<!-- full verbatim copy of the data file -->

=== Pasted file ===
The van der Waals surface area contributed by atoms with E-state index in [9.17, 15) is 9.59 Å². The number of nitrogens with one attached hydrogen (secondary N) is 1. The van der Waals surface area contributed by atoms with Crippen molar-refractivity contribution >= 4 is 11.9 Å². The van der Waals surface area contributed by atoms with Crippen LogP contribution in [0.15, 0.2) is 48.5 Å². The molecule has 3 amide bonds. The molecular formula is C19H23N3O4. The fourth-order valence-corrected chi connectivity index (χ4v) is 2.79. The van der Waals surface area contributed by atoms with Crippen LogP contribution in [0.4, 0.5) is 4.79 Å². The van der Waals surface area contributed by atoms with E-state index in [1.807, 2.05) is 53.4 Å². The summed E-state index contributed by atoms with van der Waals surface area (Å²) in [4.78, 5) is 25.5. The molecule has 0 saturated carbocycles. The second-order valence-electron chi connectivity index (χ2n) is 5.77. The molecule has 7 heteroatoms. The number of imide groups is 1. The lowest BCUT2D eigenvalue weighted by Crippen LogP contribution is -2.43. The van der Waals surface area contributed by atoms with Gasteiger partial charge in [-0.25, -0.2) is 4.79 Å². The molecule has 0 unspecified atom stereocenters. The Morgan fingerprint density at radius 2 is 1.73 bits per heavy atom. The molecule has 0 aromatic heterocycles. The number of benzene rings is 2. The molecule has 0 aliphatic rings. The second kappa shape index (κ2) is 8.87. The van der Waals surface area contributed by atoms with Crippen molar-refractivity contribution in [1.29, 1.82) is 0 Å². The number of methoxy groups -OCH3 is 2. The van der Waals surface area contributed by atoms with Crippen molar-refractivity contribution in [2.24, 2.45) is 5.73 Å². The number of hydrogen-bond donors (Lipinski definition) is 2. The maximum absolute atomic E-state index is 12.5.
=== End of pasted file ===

The van der Waals surface area contributed by atoms with E-state index in [9.17, 15) is 9.59 Å². The number of nitrogens with one attached hydrogen (secondary N) is 1. The van der Waals surface area contributed by atoms with Crippen molar-refractivity contribution >= 4 is 11.9 Å². The van der Waals surface area contributed by atoms with Crippen LogP contribution in [0.15, 0.2) is 48.5 Å². The molecule has 3 amide bonds. The molecular formula is C19H23N3O4. The fourth-order valence-corrected chi connectivity index (χ4v) is 2.79. The van der Waals surface area contributed by atoms with Crippen LogP contribution in [0.4, 0.5) is 4.79 Å². The van der Waals surface area contributed by atoms with E-state index in [1.807, 2.05) is 53.4 Å². The summed E-state index contributed by atoms with van der Waals surface area (Å²) in [4.78, 5) is 25.5. The molecule has 0 saturated carbocycles. The second-order valence-electron chi connectivity index (χ2n) is 5.77. The molecule has 7 heteroatoms. The number of imide groups is 1. The lowest BCUT2D eigenvalue weighted by Crippen LogP contribution is -2.43. The van der Waals surface area contributed by atoms with Gasteiger partial charge in [-0.25, -0.2) is 4.79 Å². The molecule has 0 unspecified atom stereocenters. The Morgan fingerprint density at radius 2 is 1.73 bits per heavy atom. The molecule has 0 aromatic heterocycles. The number of benzene rings is 2. The molecule has 0 aliphatic rings. The second kappa shape index (κ2) is 8.87. The van der Waals surface area contributed by atoms with Crippen molar-refractivity contribution in [1.29, 1.82) is 0 Å². The number of methoxy groups -OCH3 is 2. The van der Waals surface area contributed by atoms with Crippen molar-refractivity contribution in [2.24, 2.45) is 5.73 Å². The number of hydrogen-bond donors (Lipinski definition) is 2. The maximum absolute atomic E-state index is 12.5.